But possibly the bigger news is that S&P said that it would change its methodology for ratings hundreds of
billions of dollars in residential mortgage-backed securities, and review its ratings on hundreds of billions of
dollars in the more complex collateralized debt obligations based on those subprime loans. It is expected that a
lot of debt will be downgraded to junk status and may have to be sold at fire-sale prices. Therefore many
pension and hedge funds that once thrived on the high returns they could get from investing in subprime junk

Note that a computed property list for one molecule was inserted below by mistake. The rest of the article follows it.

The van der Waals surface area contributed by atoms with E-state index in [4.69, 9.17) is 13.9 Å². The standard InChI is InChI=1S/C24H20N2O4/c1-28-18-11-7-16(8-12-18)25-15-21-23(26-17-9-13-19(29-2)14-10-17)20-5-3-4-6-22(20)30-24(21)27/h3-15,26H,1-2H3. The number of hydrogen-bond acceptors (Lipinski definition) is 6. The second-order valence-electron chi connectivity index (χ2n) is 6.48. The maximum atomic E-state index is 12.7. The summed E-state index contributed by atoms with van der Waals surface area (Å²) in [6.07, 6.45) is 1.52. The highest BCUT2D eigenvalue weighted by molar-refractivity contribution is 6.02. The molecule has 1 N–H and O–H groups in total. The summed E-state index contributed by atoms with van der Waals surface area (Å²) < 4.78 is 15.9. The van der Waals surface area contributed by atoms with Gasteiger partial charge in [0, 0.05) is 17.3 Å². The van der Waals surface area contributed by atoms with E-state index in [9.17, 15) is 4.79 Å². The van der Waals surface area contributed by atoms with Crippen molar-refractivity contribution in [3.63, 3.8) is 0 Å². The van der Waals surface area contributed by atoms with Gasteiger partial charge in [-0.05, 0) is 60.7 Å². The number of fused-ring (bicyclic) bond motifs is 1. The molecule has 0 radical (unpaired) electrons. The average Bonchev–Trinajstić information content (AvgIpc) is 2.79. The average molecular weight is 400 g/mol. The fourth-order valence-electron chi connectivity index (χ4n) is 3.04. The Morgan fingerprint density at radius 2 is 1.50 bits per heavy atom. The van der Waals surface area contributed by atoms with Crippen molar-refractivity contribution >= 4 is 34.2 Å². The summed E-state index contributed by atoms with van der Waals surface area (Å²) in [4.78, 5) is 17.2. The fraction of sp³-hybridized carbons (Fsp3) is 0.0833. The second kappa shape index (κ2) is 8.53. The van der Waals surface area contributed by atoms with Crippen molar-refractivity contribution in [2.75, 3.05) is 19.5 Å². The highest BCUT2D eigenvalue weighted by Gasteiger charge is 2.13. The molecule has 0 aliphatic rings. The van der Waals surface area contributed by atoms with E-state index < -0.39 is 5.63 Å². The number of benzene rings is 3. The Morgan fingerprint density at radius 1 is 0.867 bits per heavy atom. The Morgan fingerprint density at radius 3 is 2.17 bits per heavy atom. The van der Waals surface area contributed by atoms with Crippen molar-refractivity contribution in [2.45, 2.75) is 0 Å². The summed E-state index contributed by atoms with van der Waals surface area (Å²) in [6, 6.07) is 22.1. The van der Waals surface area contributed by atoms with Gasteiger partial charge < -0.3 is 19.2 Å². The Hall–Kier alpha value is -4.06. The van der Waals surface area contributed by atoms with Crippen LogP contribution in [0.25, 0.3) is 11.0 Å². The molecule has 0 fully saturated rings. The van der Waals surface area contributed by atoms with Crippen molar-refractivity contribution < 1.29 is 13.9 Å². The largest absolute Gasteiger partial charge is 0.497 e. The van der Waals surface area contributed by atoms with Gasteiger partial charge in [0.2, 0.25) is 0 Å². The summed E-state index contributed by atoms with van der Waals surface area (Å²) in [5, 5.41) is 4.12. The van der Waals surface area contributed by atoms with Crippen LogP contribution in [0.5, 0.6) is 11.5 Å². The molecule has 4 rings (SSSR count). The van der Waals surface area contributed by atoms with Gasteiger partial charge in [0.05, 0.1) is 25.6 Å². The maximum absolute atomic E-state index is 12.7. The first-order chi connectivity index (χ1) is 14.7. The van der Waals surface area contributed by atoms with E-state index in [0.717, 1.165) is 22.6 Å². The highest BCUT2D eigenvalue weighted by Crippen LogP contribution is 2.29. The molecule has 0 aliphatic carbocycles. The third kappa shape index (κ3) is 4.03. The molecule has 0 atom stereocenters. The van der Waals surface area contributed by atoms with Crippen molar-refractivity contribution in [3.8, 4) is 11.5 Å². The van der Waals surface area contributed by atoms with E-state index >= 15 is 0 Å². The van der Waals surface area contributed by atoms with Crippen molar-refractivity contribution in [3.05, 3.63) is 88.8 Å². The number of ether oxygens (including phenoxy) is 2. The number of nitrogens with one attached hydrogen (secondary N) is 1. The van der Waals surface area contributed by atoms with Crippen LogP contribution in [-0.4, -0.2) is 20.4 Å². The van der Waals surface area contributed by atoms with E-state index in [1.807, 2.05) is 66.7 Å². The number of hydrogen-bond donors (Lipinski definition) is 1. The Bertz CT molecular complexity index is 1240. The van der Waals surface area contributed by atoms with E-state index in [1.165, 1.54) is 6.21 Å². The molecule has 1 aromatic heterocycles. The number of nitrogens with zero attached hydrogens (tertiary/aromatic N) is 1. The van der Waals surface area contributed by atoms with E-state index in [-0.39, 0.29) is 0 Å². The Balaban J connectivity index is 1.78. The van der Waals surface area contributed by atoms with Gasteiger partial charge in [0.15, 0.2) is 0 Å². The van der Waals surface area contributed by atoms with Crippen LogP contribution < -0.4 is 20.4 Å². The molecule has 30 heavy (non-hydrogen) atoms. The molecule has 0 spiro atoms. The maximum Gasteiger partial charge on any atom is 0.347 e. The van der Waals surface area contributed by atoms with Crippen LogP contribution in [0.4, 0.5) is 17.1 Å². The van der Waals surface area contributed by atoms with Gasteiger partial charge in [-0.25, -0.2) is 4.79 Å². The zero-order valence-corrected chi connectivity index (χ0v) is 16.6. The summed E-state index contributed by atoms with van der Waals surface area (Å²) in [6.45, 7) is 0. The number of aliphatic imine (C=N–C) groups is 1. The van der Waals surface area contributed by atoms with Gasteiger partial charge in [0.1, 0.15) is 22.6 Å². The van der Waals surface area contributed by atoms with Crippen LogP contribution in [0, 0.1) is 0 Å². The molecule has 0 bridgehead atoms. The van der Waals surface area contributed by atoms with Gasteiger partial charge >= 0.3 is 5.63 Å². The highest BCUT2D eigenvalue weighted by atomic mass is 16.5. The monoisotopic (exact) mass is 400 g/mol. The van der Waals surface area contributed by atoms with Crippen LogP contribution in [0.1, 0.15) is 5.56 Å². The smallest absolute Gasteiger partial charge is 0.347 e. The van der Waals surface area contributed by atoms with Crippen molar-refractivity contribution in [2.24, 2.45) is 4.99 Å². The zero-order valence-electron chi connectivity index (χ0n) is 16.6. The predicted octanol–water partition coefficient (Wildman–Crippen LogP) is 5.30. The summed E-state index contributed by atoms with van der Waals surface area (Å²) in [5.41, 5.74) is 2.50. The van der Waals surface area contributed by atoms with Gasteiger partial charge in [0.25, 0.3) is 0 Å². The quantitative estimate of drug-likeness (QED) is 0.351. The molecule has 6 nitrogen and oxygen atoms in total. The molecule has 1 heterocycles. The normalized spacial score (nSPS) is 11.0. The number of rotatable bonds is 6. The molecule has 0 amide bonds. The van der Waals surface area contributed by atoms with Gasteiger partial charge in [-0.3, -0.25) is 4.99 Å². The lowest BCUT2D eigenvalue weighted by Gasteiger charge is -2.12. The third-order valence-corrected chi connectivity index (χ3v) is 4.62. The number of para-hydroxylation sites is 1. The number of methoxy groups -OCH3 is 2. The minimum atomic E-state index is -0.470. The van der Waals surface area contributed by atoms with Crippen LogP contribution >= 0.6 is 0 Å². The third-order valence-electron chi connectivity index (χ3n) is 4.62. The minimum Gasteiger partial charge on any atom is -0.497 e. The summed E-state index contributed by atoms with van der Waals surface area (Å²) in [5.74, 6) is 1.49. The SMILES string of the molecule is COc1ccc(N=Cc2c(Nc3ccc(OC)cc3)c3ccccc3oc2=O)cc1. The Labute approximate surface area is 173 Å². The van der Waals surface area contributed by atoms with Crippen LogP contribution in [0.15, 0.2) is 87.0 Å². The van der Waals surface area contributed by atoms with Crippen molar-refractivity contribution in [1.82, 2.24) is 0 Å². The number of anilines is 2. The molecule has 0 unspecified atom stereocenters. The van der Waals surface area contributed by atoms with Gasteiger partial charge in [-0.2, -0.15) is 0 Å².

are expected to lose a lot of money. The effects of the US market shock have been felt around the world with
German and Japanese debt markets rallying from the news and expectations for a Fed overnight rate cut this
year have moved back up to 22%.
Lastly, FHLMC forecast that U.S. home sales in 2007 will decline to their lowest since the start of the five-year
housing boom in 2001 as mortgage rates and foreclosures increase. Are we having fun yet?
What are mortgage brokers doing to decrease the number of loan repurchase requests? Although this isn't much
of a surprise, according to a poll by Inside Mortgage Finance, 63% are now using automatic desktop underwriting
systems, 60% are doing VOE's, and most others have beefed up verifications, credit checks, documentation, and
quality control measures.